BEIRUT (Reuters) – It should have been the happiest of times, but Lebanese doctor Israa Seblani does not even have a photograph of her wedding on display as the memories are so painful.
She was standing radiant in a white gown and headdress in a square in Beirut last Aug. 4, the day she married businessman Ahmad Subeih, when the scene was shattered by a deafening roar as a powerful shockwave nearly blew her off her feet.
The video was seen round the world – one heartstopping moment among many families’ stories on the day a huge explosion rocked the Lebanese capital. More than 200 people were killed and thousands more injured. Swathes of the city were destroyed, the devastation still visible today.
“I still don’t have a photo of my wedding day at home,” Seblani, 30, said, back in the same square as other couples celebrated their nuptials, just like they did.
“It was a disaster for the Lebanese people. I can’t see parents who lost their children, children who lost their parents, or the destruction that happened, and be happy. I won’t lie to myself.”
They plan to be at work on their first anniversary to keep themselves busy: she at the Rafik Hariri University Hospital, he at his clothing business.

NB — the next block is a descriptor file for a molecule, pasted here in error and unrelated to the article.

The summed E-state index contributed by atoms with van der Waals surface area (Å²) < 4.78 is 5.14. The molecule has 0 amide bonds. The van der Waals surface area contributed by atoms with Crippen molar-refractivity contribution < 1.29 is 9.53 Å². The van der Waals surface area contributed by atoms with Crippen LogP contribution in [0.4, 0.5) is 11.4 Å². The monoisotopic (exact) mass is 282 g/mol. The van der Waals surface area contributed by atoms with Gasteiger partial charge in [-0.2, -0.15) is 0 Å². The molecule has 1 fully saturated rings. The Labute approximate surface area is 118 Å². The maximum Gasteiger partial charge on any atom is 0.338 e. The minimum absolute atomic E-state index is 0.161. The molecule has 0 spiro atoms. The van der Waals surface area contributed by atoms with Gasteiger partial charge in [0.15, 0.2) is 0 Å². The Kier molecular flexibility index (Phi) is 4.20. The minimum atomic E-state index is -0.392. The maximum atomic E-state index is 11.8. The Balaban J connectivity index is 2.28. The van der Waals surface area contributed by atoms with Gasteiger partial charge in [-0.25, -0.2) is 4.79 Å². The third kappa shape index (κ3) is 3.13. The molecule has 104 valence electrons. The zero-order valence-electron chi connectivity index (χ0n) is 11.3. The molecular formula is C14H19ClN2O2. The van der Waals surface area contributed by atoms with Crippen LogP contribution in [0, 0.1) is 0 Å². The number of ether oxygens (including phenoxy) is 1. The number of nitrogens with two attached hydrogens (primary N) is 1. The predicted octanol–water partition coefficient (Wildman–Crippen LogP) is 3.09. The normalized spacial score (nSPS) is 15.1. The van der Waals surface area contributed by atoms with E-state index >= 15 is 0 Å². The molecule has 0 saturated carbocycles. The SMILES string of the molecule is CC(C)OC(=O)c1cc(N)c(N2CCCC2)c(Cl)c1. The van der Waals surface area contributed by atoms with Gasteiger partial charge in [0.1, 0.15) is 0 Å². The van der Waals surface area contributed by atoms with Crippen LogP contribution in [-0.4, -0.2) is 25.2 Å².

“This is a day during which we can’t have any plans,” said Subeih, 34, “This is a day of sadness and sorrow, it’s a black day, a day of mourning for all Lebanon.”
Seblani returned to the United States, where she had been working, in September, but coronavirus restrictions prevented Subeih from joining her. She went back to Lebanon so they could be together until they find a new base away from the economic crisis of their homeland.
“We are looking for security, we don’t want money, we are not looking for a fancy life, we just want security,” Seblani said.
She may also be looking for somewhere where people will recognise her for other reasons.
“Of course I feel happy that people know me wherever I go, and I am sure everyone likes to be famous, but I prefer to be famous in a different way, because when people call me the famous bride or bride of Beirut, I remember the bad moments.”
(Reporting by Yara Abi Nader, Alaa Kanaan; Editing by Alison Williams)